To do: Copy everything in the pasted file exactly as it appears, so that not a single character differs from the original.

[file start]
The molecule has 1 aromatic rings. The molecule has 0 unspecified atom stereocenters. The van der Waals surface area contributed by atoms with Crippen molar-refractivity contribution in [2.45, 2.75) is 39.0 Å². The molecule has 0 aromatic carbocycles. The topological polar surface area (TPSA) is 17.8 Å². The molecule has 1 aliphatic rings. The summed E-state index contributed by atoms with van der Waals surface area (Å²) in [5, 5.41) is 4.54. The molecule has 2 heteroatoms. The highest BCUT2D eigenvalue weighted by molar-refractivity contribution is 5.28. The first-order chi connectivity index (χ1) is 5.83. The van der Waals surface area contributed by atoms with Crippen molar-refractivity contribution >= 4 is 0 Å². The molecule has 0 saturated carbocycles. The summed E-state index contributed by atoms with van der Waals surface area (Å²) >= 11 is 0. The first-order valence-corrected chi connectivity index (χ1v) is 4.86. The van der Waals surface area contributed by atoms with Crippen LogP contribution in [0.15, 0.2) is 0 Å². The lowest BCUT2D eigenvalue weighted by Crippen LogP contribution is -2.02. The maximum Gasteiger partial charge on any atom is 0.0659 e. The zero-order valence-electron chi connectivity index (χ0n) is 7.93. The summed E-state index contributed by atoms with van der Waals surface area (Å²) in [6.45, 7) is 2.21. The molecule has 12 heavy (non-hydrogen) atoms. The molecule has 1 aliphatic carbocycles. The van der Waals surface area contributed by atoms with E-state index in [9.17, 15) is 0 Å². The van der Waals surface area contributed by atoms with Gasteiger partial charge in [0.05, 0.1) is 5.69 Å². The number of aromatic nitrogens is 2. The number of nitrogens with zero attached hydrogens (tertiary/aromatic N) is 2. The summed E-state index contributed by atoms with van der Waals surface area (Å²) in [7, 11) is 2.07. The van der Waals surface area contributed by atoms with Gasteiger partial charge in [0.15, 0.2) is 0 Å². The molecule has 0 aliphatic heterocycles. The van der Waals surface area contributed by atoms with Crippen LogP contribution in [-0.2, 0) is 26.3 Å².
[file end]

The molecule has 1 aromatic rings. The molecule has 0 unspecified atom stereocenters. The van der Waals surface area contributed by atoms with Crippen molar-refractivity contribution in [2.45, 2.75) is 39.0 Å². The molecule has 0 aromatic carbocycles. The topological polar surface area (TPSA) is 17.8 Å². The molecule has 1 aliphatic rings. The summed E-state index contributed by atoms with van der Waals surface area (Å²) in [5, 5.41) is 4.54. The molecule has 2 heteroatoms. The highest BCUT2D eigenvalue weighted by molar-refractivity contribution is 5.28. The first-order chi connectivity index (χ1) is 5.83. The van der Waals surface area contributed by atoms with Crippen molar-refractivity contribution >= 4 is 0 Å². The molecule has 0 saturated carbocycles. The summed E-state index contributed by atoms with van der Waals surface area (Å²) >= 11 is 0. The first-order valence-corrected chi connectivity index (χ1v) is 4.86. The van der Waals surface area contributed by atoms with Crippen LogP contribution in [0.15, 0.2) is 0 Å². The lowest BCUT2D eigenvalue weighted by Crippen LogP contribution is -2.02. The maximum Gasteiger partial charge on any atom is 0.0659 e. The zero-order valence-electron chi connectivity index (χ0n) is 7.93. The summed E-state index contributed by atoms with van der Waals surface area (Å²) in [6.45, 7) is 2.21. The molecule has 12 heavy (non-hydrogen) atoms. The molecule has 1 aliphatic carbocycles. The van der Waals surface area contributed by atoms with E-state index in [9.17, 15) is 0 Å². The van der Waals surface area contributed by atoms with Gasteiger partial charge in [0.05, 0.1) is 5.69 Å². The number of aromatic nitrogens is 2. The number of nitrogens with zero attached hydrogens (tertiary/aromatic N) is 2. The summed E-state index contributed by atoms with van der Waals surface area (Å²) in [7, 11) is 2.07. The van der Waals surface area contributed by atoms with Gasteiger partial charge in [0.15, 0.2) is 0 Å². The molecule has 0 aliphatic heterocycles. The van der Waals surface area contributed by atoms with Crippen LogP contribution in [-0.2, 0) is 26.3 Å².